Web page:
The Coming Wireless Video Wars

Having dropped $48 billion and change last year to acquire DirecTV, AT&T is now earmarking tens of billions more over the next 3 to 5 years to acquire media companies, according to a report this week by Bloomberg. Citing “people familiar with the plans,” the report said AT&T is targeting acquisitions ranging from $2 billion to $50 billion, with an eye toward “owning some of the content it distributes.”

It likely won’t be distributing it through DirecTV, however, at least not via satellite. According to an earlier Bloomberg report, AT&T will begin phasing out DirecTV’s randallstephensonsatellite platform within the same 3 to 5-year window, with any eye toward making internet streaming its primary TV platform by 2020. The company has lately been lining up carriage deals ahead of its planned launch of its DirecTV Now over-the-top service later this year. And it has been aggressively steering its wireless customers toward DirecTV by bundling unlimited wireless data plans with a DirecTV subscription, which so far has been taken up by some 5 million of its wireless subscribers.

DirecTV Now will also be “zero-rated” for AT&T wireless customers, meaning it won’t count against their monthly data cap. Read More »

Why MVPDs, Studios Won’t Take Yes For An Answer on STBs

When Federal Communications Chairman Tom Wheeler unveiled his initial proposal to “unlock” the pay-TV set-top box back in January, pay-TV service providers and programmers howled in protest. Operators complained that the proposal, which called for multichannel video program distributors (MVPDs) to make their video feeds, channel listings, and subscriber entitlement data available to third-party device makers as discreet “information flows,” would require a major and expensive re-architecting of their systems. Programmers complained that making their content available directly to device makers with whom the programmers had no contractual arrangement amounted to a de facto compulsory copyright license, which the FCC had no authority to create or enforce.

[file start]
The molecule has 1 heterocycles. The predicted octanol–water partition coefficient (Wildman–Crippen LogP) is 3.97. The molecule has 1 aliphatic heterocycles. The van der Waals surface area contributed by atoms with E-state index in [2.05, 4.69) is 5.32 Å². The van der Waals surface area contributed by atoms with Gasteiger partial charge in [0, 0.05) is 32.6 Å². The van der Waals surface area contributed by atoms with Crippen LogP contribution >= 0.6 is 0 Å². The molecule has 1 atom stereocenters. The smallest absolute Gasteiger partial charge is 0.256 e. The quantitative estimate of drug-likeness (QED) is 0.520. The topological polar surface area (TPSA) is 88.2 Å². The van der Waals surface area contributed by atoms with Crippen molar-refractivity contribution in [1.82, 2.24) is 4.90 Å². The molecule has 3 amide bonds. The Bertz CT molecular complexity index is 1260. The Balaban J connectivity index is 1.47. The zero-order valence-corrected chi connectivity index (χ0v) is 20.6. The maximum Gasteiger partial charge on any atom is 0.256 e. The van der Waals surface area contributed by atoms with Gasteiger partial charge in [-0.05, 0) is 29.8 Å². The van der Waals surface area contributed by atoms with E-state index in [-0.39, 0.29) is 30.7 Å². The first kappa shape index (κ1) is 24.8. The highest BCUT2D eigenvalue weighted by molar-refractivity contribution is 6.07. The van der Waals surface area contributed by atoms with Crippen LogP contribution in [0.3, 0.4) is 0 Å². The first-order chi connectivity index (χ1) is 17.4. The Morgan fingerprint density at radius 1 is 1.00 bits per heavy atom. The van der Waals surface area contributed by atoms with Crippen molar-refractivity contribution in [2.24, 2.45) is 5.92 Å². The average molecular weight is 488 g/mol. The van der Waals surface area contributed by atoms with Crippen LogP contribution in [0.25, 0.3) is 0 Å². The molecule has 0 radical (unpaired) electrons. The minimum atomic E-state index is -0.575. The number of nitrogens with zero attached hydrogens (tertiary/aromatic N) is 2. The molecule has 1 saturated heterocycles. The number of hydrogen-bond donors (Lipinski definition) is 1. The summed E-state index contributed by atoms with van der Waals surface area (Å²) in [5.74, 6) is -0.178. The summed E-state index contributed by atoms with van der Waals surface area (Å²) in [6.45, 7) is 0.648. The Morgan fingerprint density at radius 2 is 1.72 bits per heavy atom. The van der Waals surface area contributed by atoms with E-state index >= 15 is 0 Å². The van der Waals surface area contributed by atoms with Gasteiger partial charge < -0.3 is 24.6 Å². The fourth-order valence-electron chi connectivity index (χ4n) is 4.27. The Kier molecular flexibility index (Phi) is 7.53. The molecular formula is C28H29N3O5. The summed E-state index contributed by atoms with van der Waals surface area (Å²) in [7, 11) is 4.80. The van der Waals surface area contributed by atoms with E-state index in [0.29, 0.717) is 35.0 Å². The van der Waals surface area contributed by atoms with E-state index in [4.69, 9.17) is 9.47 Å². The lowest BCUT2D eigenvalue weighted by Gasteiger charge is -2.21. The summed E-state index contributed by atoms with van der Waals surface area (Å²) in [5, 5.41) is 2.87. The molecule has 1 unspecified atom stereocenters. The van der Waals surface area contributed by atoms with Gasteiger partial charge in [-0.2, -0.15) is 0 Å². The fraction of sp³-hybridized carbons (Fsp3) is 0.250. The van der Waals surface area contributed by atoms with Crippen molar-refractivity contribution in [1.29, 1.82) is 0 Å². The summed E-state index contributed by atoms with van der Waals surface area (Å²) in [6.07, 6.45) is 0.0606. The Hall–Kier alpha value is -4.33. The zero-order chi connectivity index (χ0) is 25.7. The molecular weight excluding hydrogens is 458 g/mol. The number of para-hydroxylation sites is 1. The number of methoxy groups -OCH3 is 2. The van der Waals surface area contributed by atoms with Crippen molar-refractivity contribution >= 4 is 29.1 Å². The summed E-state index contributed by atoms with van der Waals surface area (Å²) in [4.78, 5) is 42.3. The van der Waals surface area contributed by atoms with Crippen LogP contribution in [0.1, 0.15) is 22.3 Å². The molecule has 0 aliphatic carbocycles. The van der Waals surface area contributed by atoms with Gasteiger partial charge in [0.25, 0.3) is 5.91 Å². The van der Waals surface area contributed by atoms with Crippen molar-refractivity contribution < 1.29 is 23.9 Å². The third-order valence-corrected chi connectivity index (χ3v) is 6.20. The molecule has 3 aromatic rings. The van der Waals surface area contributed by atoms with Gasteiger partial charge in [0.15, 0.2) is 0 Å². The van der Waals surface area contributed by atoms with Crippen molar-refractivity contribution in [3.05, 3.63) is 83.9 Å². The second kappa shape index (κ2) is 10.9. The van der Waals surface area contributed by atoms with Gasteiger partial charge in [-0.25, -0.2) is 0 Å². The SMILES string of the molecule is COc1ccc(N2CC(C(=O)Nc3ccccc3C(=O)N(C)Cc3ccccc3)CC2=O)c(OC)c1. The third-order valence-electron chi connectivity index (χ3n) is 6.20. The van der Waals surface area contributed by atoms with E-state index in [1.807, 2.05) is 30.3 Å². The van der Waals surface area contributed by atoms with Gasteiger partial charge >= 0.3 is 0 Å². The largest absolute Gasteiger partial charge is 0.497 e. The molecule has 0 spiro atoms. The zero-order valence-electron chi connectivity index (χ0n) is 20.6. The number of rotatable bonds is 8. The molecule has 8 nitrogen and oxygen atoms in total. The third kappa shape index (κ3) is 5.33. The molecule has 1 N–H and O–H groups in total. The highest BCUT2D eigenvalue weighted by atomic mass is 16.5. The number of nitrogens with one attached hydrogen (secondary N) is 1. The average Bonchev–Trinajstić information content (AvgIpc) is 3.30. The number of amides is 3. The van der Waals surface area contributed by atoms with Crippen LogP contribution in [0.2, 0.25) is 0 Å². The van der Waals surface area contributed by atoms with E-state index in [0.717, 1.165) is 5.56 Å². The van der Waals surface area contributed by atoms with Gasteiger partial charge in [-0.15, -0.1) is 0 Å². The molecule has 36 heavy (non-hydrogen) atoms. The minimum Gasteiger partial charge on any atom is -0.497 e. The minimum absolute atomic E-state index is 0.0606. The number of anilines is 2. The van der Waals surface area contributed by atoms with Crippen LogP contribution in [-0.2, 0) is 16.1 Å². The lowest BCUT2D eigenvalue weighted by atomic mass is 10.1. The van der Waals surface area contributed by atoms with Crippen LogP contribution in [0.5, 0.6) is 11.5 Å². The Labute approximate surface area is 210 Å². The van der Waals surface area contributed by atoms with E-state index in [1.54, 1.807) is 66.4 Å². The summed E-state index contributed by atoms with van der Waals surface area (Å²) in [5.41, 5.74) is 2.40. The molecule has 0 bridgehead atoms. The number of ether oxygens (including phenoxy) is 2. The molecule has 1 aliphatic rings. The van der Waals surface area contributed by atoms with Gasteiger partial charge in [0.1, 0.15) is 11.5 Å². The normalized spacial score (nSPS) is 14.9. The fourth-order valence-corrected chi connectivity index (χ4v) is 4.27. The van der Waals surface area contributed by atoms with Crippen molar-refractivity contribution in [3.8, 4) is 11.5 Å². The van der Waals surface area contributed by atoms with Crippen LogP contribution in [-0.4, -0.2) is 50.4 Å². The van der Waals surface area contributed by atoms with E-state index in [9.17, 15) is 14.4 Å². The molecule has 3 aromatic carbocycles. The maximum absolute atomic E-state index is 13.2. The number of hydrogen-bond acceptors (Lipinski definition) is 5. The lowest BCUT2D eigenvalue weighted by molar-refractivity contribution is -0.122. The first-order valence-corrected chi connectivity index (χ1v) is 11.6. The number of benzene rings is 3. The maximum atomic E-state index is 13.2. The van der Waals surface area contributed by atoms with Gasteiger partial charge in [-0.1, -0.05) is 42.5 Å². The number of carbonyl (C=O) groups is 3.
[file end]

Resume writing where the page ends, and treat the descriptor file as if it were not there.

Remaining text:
FCC_buildingBoth threatened to sue.

The two arguments were, in fact, reinforcing. The current carriage agreements TV programmers and distributors have with pay-TV operators are premised in part on pay-TV systems operating in certain ways and not in other ways. Changing how those systems function could cause part of the premise of those licensing agreements to crumble. Read More »

Unbundling The Set-Top Box

Somewhere, Steve Jobs is smiling. Nearly six years after the late Apple CEO complained that real innovation in the TV industry could only happen if you first “tear up” the traditional pay-TV set-top box, the FCC is taking the first steps toward doing just that.

FCC chairman Tom Wheeler this week announced that the commission will vote next month on whether to proceed with a formal rulemaking to “unlock the set-top box,” if not quite tear it up, by requiring cable, satellite and telco pay-TV providers to make elements of their service available to third-party device makers and software developers.

“Today, 99 percent of pay-TV customers lease set-top boxes from their cable, satellite or telco providers,” Wheeler wrote in an op-ed published Push_button_cable_boxWednesday. “Pay-TV subscribers spend an average of $231 a year to rent these boxes, because there are few meaningful alternatives. If you’ve ever signed up for a $99-a-month bundle for cable, phone and Internet and then wondered why your bill is significantly higher, this is a big reason…This week, I am sharing a proposal with my colleagues to tear down the barriers that currently prevent innovators from developing new ways for consumers to access and enjoy their favorite shows and movies on their terms. The new rules would create a framework for providing device manufacturers, software developers and others the information they need to introduce innovative new technologies, while at the same time maintaining strong security, copyright and consumer protections.” Read More »